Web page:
Value of mining M&A plunges to lowest level since 2004
With 2016 being a year of rock bottom-of-cycle prices, many expected it to also be a good year for mining mergers and acquisitions (M&A).
But while the number of deals made last year increased by a third from the year prior, to 477 deals in 2016, it’s the low value of the M&A that stands out in EY’s latest report, “Mergers, acquisitions and capital raisings in mining and metals – 2016 trends, 2017 outlook.”
According to EY, the year on year value of mining M&A fell 9% in 2016 to $44.3 billion. While that sounds like a lot, it’s the lowest level the industry has seen since 2004.
“Strategic restructuring and sovereign security drove some of the major deals through the choppy waters. This resulted in a marked increase in high-value transactions in the last quarter of the year, including the completion of Alcoa’s Arconic spin-off and FreeportMcMoRan’s sale of its Tenke Fungurume mine, which when combined had a deal value of US$6b, representing 14% of the total for the year,” the report reads.
Who were the deal makers and what were they buying or selling? According to EY, China led all countries as both a target and an acquirer last year as a result of consolidation in its metal sector.
“The country more than doubled the value of domestic and cross-border acquisitions it made in 2016. 4 of the top 10 deals were undertaken by Chinese acquirers. China Molybdenum’s activities accounted for US$4.2b worth of acquisitions this year — just under 10% of the overall deal value in the sector — with the acquisition of Freeport’s Tenke Fungurume mine in DRC and Anglo-American’s niobium and phosphate assets in Brazil.”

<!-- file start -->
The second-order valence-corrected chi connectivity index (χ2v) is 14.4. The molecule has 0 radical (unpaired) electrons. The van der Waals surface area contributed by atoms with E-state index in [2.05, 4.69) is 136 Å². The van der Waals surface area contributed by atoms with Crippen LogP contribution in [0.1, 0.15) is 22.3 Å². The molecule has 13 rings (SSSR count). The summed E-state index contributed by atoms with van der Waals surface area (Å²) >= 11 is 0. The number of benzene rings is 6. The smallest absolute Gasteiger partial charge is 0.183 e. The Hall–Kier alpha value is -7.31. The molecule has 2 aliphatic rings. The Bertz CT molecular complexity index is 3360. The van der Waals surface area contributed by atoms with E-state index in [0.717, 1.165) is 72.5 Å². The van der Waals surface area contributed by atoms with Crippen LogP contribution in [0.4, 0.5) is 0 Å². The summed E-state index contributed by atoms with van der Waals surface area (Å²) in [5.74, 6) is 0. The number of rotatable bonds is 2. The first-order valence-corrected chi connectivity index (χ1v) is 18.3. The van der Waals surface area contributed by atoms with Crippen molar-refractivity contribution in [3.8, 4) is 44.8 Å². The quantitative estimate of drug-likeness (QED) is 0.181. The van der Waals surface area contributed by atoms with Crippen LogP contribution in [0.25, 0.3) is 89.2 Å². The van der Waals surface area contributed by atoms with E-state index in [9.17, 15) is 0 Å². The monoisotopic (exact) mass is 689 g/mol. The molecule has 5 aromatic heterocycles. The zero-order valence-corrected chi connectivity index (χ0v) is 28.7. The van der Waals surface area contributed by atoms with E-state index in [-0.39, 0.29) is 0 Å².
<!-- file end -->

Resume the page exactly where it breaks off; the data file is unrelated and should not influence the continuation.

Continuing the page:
Copper was the commodity of most interest, comprising three of the top 10 deals, by value.
“This is reflective of longer term positive demand fundamentals for the commodity and a number of assets coming to market in the first half of the year that wouldn’t typically become available without the prevailing distress felt in the industry at the time. This provided an opportunity for strategic buyers, such as China Molybdenum and Sumitomo, to secure offtake from world-class assets.”
However, the consultancy notes, the biggest jump was in aluminium deals, which rose from just US$244m in 2015 to US$3.4b in 2016. The largest one was Alcoa’s $3.4b spin-off of its manufacturing business. “Aluminium, like steel, has been subjected to environmental crack-downs and cuts due to overcapacity in China, driving consolidation in the sector,” notes EY.
It says deals in 2016 were overwhelmingly on the sell side, with divestments being the main driver behind the transactions in order for companies to restructure their portfolios and reduce debt.
Looking ahead to 2017, EY says the year is unlikely to see any of the mega, multi-billion-dollar deals seen during the supercycle, with the possible exception of consolidation among Chinese producers. The consultancy also hints that juniors might see some action towards year-end.
“Portfolio realignment and structural changes across certain industries, such as steel, coal and aluminium, will be the drivers of deal activities. The lack of exploration spend as a result of limited access to capital, will inevitably contribute to a future supply deficit and may trigger a return to financing across the juniors towards the end of 2017,” according to the report.